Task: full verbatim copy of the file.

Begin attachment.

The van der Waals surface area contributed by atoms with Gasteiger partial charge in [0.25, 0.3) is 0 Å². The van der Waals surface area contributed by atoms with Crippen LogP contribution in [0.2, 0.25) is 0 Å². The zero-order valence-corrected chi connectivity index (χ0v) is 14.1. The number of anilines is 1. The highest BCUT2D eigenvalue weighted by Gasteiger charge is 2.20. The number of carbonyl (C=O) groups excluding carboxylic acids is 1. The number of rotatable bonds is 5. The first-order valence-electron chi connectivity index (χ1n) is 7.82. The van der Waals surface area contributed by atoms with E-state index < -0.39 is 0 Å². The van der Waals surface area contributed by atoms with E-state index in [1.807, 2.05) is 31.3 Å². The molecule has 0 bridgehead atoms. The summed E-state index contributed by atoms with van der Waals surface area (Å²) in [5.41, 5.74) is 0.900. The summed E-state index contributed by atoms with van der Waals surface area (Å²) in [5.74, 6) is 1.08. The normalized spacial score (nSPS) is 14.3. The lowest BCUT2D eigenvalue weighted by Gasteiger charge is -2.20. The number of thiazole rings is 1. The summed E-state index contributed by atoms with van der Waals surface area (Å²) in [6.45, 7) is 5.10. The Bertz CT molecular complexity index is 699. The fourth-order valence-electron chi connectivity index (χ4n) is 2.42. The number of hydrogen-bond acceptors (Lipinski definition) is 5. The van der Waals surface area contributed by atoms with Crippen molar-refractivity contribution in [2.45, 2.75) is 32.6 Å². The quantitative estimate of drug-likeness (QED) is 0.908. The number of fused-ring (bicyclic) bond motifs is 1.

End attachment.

The van der Waals surface area contributed by atoms with Gasteiger partial charge in [0.25, 0.3) is 0 Å². The van der Waals surface area contributed by atoms with Crippen LogP contribution in [0.2, 0.25) is 0 Å². The zero-order valence-corrected chi connectivity index (χ0v) is 14.1. The number of anilines is 1. The highest BCUT2D eigenvalue weighted by Gasteiger charge is 2.20. The number of carbonyl (C=O) groups excluding carboxylic acids is 1. The number of rotatable bonds is 5. The first-order valence-electron chi connectivity index (χ1n) is 7.82. The van der Waals surface area contributed by atoms with E-state index < -0.39 is 0 Å². The van der Waals surface area contributed by atoms with E-state index in [1.807, 2.05) is 31.3 Å². The molecule has 0 bridgehead atoms. The summed E-state index contributed by atoms with van der Waals surface area (Å²) in [5.41, 5.74) is 0.900. The summed E-state index contributed by atoms with van der Waals surface area (Å²) in [5.74, 6) is 1.08. The normalized spacial score (nSPS) is 14.3. The lowest BCUT2D eigenvalue weighted by Gasteiger charge is -2.20. The number of thiazole rings is 1. The summed E-state index contributed by atoms with van der Waals surface area (Å²) in [6.45, 7) is 5.10. The Bertz CT molecular complexity index is 699. The fourth-order valence-electron chi connectivity index (χ4n) is 2.42. The number of hydrogen-bond acceptors (Lipinski definition) is 5. The van der Waals surface area contributed by atoms with Crippen molar-refractivity contribution in [2.45, 2.75) is 32.6 Å². The quantitative estimate of drug-likeness (QED) is 0.908. The number of fused-ring (bicyclic) bond motifs is 1.